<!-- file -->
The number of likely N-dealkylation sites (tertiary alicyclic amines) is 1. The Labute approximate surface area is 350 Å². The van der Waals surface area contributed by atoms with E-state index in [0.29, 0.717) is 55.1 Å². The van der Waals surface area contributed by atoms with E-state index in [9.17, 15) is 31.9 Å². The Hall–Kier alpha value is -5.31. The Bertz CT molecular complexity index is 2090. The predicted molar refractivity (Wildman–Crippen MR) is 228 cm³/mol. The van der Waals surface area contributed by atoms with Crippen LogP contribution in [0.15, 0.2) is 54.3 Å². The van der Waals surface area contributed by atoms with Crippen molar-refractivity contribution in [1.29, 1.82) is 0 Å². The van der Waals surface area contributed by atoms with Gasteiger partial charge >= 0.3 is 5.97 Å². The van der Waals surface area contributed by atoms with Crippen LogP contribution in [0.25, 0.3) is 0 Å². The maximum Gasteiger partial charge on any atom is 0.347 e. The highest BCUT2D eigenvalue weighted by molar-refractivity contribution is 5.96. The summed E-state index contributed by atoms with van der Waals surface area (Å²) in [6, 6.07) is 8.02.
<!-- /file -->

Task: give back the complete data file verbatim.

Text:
The number of likely N-dealkylation sites (tertiary alicyclic amines) is 1. The Labute approximate surface area is 350 Å². The van der Waals surface area contributed by atoms with E-state index in [0.29, 0.717) is 55.1 Å². The van der Waals surface area contributed by atoms with E-state index in [9.17, 15) is 31.9 Å². The Hall–Kier alpha value is -5.31. The Bertz CT molecular complexity index is 2090. The predicted molar refractivity (Wildman–Crippen MR) is 228 cm³/mol. The van der Waals surface area contributed by atoms with Crippen LogP contribution in [0.15, 0.2) is 54.3 Å². The van der Waals surface area contributed by atoms with Crippen molar-refractivity contribution in [1.29, 1.82) is 0 Å². The van der Waals surface area contributed by atoms with Gasteiger partial charge >= 0.3 is 5.97 Å². The van der Waals surface area contributed by atoms with Crippen LogP contribution in [0.25, 0.3) is 0 Å². The maximum Gasteiger partial charge on any atom is 0.347 e. The highest BCUT2D eigenvalue weighted by molar-refractivity contribution is 5.96. The summed E-state index contributed by atoms with van der Waals surface area (Å²) in [6, 6.07) is 8.02.